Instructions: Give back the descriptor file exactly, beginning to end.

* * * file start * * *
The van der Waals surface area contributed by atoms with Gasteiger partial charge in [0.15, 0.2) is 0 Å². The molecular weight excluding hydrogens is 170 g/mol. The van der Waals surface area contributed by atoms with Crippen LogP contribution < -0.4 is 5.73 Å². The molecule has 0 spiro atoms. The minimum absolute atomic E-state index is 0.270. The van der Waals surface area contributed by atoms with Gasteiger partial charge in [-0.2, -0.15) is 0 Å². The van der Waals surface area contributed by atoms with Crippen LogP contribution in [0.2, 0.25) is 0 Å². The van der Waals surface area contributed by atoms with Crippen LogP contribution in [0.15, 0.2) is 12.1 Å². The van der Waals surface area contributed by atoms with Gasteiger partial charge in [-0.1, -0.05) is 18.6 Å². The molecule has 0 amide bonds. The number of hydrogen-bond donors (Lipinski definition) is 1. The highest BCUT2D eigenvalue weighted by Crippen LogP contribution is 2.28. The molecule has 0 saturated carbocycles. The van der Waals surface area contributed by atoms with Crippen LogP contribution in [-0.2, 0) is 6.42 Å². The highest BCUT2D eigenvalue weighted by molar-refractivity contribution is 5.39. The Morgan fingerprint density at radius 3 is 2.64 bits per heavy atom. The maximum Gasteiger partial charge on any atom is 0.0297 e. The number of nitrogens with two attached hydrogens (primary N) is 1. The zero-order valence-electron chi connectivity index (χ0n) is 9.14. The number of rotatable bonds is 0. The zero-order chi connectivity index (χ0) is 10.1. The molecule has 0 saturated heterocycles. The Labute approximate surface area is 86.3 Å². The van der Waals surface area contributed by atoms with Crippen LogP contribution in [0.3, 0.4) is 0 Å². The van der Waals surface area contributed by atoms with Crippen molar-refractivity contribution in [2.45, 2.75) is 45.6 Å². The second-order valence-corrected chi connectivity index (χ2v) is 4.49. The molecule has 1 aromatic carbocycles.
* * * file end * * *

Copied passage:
The van der Waals surface area contributed by atoms with Gasteiger partial charge in [0.15, 0.2) is 0 Å². The molecular weight excluding hydrogens is 170 g/mol. The van der Waals surface area contributed by atoms with Crippen LogP contribution < -0.4 is 5.73 Å². The molecule has 0 spiro atoms. The minimum absolute atomic E-state index is 0.270. The van der Waals surface area contributed by atoms with Gasteiger partial charge in [-0.2, -0.15) is 0 Å². The van der Waals surface area contributed by atoms with Crippen LogP contribution in [0.2, 0.25) is 0 Å². The van der Waals surface area contributed by atoms with Crippen LogP contribution in [0.15, 0.2) is 12.1 Å². The van der Waals surface area contributed by atoms with Gasteiger partial charge in [-0.1, -0.05) is 18.6 Å². The molecule has 0 amide bonds. The number of hydrogen-bond donors (Lipinski definition) is 1. The highest BCUT2D eigenvalue weighted by Crippen LogP contribution is 2.28. The molecule has 0 saturated carbocycles. The van der Waals surface area contributed by atoms with Crippen LogP contribution in [-0.2, 0) is 6.42 Å². The highest BCUT2D eigenvalue weighted by molar-refractivity contribution is 5.39. The Morgan fingerprint density at radius 3 is 2.64 bits per heavy atom. The maximum Gasteiger partial charge on any atom is 0.0297 e. The number of nitrogens with two attached hydrogens (primary N) is 1. The zero-order valence-electron chi connectivity index (χ0n) is 9.14. The number of rotatable bonds is 0. The zero-order chi connectivity index (χ0) is 10.1. The molecule has 0 saturated heterocycles. The Labute approximate surface area is 86.3 Å². The van der Waals surface area contributed by atoms with Crippen LogP contribution in [0.3, 0.4) is 0 Å². The van der Waals surface area contributed by atoms with Crippen molar-refractivity contribution in [2.45, 2.75) is 45.6 Å². The second-order valence-corrected chi connectivity index (χ2v) is 4.49. The molecule has 1 aromatic carbocycles.